> explicitly loading the same modules from the site-lisp directory that had
> been activated as packages.  Installing the themes in the system directory
> does skip the "suspicious files" check that occurs when loading them from
> the user configuration.

Same here.  I'm not very familiar with the custom-theme code, but it
does seem "unrelated" in the sense that I don't think fixing some of the
other problems you've encountered will fix this one.

I agree, but there was the possiblity the compilation process (I'm assuming the byte-compile stage would do this, if it were done at all) would precompute things like customization groups for the compilation unit.  Then aggregating the source of compilation units into larger libraries might be expected to significantly decrease the amount of dynamic computation currently required.

I know there's no inherent link to native compilation, it's more a case of if NC makes the implementation fast enough to make these additional packages attractive, you're more likely to see the consequences of design choices made assuming the byte code interpreter would be the bottleneck, etc.

> I would expect this would apply to most top-level defuns in elisp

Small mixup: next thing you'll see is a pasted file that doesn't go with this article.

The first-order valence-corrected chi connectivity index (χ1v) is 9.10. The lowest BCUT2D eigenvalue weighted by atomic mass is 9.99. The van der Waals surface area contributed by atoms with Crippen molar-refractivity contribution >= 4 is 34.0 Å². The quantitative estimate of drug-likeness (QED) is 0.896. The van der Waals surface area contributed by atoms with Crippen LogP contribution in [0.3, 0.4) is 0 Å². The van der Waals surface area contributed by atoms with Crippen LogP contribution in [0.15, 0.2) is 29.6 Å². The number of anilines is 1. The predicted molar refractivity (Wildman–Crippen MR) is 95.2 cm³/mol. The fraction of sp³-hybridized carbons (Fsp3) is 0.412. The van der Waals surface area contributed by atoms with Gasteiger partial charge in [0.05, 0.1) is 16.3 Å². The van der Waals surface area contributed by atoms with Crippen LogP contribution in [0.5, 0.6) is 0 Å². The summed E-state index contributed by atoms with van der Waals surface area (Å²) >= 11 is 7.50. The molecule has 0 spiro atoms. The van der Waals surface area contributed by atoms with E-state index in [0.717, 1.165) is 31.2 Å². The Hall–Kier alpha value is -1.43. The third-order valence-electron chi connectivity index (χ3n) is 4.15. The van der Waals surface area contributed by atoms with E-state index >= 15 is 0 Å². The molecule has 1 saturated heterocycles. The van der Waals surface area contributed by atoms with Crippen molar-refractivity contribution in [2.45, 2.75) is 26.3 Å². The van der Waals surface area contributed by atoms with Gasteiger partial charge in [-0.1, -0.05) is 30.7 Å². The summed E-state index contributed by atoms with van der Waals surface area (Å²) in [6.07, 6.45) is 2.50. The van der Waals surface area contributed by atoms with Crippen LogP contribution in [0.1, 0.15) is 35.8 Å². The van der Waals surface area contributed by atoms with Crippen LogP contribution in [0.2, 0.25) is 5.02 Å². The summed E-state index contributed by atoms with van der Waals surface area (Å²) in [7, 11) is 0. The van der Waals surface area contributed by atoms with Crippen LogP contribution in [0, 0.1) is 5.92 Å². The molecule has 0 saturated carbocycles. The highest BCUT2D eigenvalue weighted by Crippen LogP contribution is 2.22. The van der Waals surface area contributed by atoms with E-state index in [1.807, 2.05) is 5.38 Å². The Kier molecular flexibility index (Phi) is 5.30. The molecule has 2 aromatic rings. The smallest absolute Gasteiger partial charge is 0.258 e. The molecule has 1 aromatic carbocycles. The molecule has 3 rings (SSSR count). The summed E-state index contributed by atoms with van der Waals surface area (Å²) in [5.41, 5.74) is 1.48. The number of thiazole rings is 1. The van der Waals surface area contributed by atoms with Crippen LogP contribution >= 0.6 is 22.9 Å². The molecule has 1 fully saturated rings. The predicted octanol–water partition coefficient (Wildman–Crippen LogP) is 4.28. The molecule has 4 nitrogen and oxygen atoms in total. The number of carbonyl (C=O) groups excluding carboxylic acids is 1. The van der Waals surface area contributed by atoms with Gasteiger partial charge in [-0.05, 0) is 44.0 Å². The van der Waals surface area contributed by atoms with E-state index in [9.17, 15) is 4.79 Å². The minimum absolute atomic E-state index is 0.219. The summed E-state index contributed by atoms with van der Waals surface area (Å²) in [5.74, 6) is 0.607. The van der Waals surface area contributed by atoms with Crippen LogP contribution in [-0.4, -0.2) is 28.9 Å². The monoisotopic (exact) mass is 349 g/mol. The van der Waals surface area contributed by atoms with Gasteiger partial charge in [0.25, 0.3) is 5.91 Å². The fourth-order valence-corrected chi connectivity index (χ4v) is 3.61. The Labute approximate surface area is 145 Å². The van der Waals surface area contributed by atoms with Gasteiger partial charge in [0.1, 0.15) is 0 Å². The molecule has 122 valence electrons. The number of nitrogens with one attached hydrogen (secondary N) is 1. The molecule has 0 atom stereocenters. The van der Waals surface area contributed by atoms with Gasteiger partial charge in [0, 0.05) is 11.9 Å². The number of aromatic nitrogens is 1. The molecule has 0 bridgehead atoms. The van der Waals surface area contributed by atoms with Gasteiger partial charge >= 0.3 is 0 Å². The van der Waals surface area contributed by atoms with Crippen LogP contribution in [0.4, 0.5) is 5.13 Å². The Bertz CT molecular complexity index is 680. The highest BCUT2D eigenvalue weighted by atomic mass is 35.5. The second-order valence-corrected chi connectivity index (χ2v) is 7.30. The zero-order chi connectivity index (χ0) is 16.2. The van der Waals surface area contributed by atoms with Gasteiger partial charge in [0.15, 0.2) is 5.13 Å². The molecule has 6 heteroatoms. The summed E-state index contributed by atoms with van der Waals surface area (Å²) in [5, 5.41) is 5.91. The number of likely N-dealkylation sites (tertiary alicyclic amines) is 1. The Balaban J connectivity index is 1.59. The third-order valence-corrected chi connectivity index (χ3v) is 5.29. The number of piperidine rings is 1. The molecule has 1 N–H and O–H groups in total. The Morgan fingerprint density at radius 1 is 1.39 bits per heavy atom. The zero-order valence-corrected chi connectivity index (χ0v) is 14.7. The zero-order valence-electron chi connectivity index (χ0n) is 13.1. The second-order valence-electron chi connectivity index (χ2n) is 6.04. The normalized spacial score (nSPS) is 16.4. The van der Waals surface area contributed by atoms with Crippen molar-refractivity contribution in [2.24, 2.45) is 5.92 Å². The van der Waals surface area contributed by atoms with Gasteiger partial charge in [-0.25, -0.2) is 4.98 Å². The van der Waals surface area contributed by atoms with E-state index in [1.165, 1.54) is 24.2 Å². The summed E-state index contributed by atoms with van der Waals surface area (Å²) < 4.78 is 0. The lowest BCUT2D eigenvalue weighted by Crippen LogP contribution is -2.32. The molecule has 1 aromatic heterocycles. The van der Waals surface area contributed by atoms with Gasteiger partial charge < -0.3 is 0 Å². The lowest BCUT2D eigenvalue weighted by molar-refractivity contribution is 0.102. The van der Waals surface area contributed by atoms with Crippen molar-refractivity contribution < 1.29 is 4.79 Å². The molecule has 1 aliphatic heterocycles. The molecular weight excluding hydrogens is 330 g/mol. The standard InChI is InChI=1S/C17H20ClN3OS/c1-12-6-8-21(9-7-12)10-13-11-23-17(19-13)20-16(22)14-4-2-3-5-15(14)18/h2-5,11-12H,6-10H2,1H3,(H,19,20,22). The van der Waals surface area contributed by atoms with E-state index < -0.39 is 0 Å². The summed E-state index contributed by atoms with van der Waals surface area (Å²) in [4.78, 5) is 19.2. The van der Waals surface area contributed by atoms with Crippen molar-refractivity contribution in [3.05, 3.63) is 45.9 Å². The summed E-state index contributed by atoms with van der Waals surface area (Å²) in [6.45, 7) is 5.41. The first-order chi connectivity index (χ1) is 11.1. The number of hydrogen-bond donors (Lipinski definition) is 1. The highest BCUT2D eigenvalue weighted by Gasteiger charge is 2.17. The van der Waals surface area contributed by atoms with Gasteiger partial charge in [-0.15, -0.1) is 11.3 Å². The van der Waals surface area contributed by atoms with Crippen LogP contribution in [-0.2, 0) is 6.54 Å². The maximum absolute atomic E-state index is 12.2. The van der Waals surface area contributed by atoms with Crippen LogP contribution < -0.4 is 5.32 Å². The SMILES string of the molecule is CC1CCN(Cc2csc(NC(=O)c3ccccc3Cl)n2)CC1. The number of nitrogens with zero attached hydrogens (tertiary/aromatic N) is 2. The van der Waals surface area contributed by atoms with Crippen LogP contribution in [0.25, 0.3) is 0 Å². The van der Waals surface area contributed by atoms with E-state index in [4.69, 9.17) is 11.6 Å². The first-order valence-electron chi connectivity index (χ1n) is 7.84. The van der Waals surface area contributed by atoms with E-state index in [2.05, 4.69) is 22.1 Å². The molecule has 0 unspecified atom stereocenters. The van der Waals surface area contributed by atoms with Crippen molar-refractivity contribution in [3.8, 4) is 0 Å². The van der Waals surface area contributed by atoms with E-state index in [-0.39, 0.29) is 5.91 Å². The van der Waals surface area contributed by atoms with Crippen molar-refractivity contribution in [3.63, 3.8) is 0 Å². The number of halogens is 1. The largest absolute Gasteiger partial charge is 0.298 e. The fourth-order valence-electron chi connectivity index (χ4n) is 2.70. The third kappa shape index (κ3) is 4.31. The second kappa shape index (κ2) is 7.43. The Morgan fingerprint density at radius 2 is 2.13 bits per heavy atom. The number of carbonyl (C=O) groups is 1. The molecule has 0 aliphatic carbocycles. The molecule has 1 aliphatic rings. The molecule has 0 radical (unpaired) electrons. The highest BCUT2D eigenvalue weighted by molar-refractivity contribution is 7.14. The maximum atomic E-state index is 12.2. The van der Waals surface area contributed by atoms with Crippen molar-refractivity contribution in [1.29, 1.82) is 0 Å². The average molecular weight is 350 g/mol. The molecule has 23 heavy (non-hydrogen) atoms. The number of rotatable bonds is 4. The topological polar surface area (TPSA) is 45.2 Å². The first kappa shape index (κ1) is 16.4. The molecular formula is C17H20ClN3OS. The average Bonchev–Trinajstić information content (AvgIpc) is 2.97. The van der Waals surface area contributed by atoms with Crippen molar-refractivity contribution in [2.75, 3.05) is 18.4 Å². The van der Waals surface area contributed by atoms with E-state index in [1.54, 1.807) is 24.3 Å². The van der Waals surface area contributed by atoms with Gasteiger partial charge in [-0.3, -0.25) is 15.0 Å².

> packages/modules.  From my cursory review, it looks like the ability to
> redefine these defuns is mostly useful when developing the packages
> themselves, and "sealing" them for use would be appropriate.

Advice are not used very often, but it's very hard to predict on which
function(s) they may end up being needed, and sealing would make advice
ineffective.  I would personally recommend to just stay away from the
level 3 of the native compiler's optimization.  Or at least, only use it
in targeted ways, i.e. only at the very rare few spots where you've
clearly found it to have a noticeable performance benefit.

In lower levels of optimization, those same calls are still optimized
but just less aggressively, which basically means they turn into:

    if (<symbol unchanged)
       <call the C function directly>;
       <use the old slow but correct code path>;

I'm guessing the native compiled code is making the GC's performance a more noticeable chunk of overhead. I'd really love to see something like Chromium's concurrent gc integrated into emacs.

If I do any rigorous experiments to see if there's anything resembling a virtuous cycle in larger compilation units + higher intraprocedural optimizations, I'll report back.